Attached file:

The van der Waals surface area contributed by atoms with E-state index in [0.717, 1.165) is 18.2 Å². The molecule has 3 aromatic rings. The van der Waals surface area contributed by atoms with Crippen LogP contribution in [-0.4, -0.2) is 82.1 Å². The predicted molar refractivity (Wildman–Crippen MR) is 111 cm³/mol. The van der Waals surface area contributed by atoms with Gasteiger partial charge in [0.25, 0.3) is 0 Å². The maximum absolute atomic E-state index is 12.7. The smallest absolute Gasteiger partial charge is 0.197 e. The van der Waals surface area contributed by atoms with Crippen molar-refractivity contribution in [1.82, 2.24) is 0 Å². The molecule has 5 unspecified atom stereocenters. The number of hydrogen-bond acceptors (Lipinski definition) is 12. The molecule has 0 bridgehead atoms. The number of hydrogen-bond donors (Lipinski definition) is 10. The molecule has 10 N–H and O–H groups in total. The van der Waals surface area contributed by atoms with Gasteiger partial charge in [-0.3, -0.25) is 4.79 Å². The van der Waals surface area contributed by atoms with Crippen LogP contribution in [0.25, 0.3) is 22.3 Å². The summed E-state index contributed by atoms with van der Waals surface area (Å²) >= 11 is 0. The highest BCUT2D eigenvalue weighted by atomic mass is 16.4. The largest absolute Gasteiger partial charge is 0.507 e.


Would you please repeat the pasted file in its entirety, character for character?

The van der Waals surface area contributed by atoms with E-state index in [0.717, 1.165) is 18.2 Å². The molecule has 3 aromatic rings. The van der Waals surface area contributed by atoms with Crippen LogP contribution in [-0.4, -0.2) is 82.1 Å². The predicted molar refractivity (Wildman–Crippen MR) is 111 cm³/mol. The van der Waals surface area contributed by atoms with Gasteiger partial charge in [0.25, 0.3) is 0 Å². The maximum absolute atomic E-state index is 12.7. The smallest absolute Gasteiger partial charge is 0.197 e. The van der Waals surface area contributed by atoms with Crippen molar-refractivity contribution in [1.82, 2.24) is 0 Å². The molecule has 5 unspecified atom stereocenters. The number of hydrogen-bond acceptors (Lipinski definition) is 12. The molecule has 0 bridgehead atoms. The number of hydrogen-bond donors (Lipinski definition) is 10. The molecule has 10 N–H and O–H groups in total. The van der Waals surface area contributed by atoms with Gasteiger partial charge in [-0.3, -0.25) is 4.79 Å². The van der Waals surface area contributed by atoms with Crippen LogP contribution in [0.25, 0.3) is 22.3 Å². The summed E-state index contributed by atoms with van der Waals surface area (Å²) >= 11 is 0. The highest BCUT2D eigenvalue weighted by atomic mass is 16.4. The largest absolute Gasteiger partial charge is 0.507 e.